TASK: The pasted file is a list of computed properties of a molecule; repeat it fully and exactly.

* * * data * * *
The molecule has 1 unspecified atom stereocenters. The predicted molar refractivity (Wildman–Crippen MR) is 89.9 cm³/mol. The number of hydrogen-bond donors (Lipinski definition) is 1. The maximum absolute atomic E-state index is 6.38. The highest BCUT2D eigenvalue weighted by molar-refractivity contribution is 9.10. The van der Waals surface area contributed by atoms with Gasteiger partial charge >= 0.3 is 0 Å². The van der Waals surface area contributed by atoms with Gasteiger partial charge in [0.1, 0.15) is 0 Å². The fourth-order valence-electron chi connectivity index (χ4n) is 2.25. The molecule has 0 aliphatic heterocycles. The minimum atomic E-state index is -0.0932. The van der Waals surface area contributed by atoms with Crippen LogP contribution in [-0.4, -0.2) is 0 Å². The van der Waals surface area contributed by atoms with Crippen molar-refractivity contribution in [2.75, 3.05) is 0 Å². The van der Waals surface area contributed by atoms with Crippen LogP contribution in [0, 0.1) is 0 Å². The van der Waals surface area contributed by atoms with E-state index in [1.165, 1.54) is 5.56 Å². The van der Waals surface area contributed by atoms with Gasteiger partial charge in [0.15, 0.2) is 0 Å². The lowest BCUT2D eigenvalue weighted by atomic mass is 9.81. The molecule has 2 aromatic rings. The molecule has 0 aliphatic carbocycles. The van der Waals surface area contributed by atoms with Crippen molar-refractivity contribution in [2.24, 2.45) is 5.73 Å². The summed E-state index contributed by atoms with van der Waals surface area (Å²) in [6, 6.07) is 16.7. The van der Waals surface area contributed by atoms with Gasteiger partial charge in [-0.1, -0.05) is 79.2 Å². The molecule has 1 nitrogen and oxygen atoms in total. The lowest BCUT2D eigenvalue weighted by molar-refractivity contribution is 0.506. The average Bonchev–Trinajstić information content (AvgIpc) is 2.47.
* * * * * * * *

The molecule has 1 unspecified atom stereocenters. The predicted molar refractivity (Wildman–Crippen MR) is 89.9 cm³/mol. The number of hydrogen-bond donors (Lipinski definition) is 1. The maximum absolute atomic E-state index is 6.38. The highest BCUT2D eigenvalue weighted by molar-refractivity contribution is 9.10. The van der Waals surface area contributed by atoms with Gasteiger partial charge >= 0.3 is 0 Å². The van der Waals surface area contributed by atoms with Gasteiger partial charge in [0.1, 0.15) is 0 Å². The fourth-order valence-electron chi connectivity index (χ4n) is 2.25. The molecule has 0 aliphatic heterocycles. The minimum atomic E-state index is -0.0932. The van der Waals surface area contributed by atoms with Crippen LogP contribution in [-0.4, -0.2) is 0 Å². The van der Waals surface area contributed by atoms with Crippen molar-refractivity contribution in [2.75, 3.05) is 0 Å². The van der Waals surface area contributed by atoms with Crippen LogP contribution in [0, 0.1) is 0 Å². The van der Waals surface area contributed by atoms with E-state index in [1.165, 1.54) is 5.56 Å². The van der Waals surface area contributed by atoms with Gasteiger partial charge in [0.15, 0.2) is 0 Å². The lowest BCUT2D eigenvalue weighted by atomic mass is 9.81. The molecule has 2 aromatic rings. The molecule has 0 aliphatic carbocycles. The van der Waals surface area contributed by atoms with Crippen molar-refractivity contribution in [2.24, 2.45) is 5.73 Å². The summed E-state index contributed by atoms with van der Waals surface area (Å²) in [6, 6.07) is 16.7. The van der Waals surface area contributed by atoms with Gasteiger partial charge in [-0.1, -0.05) is 79.2 Å². The molecule has 1 nitrogen and oxygen atoms in total. The lowest BCUT2D eigenvalue weighted by molar-refractivity contribution is 0.506. The average Bonchev–Trinajstić information content (AvgIpc) is 2.47.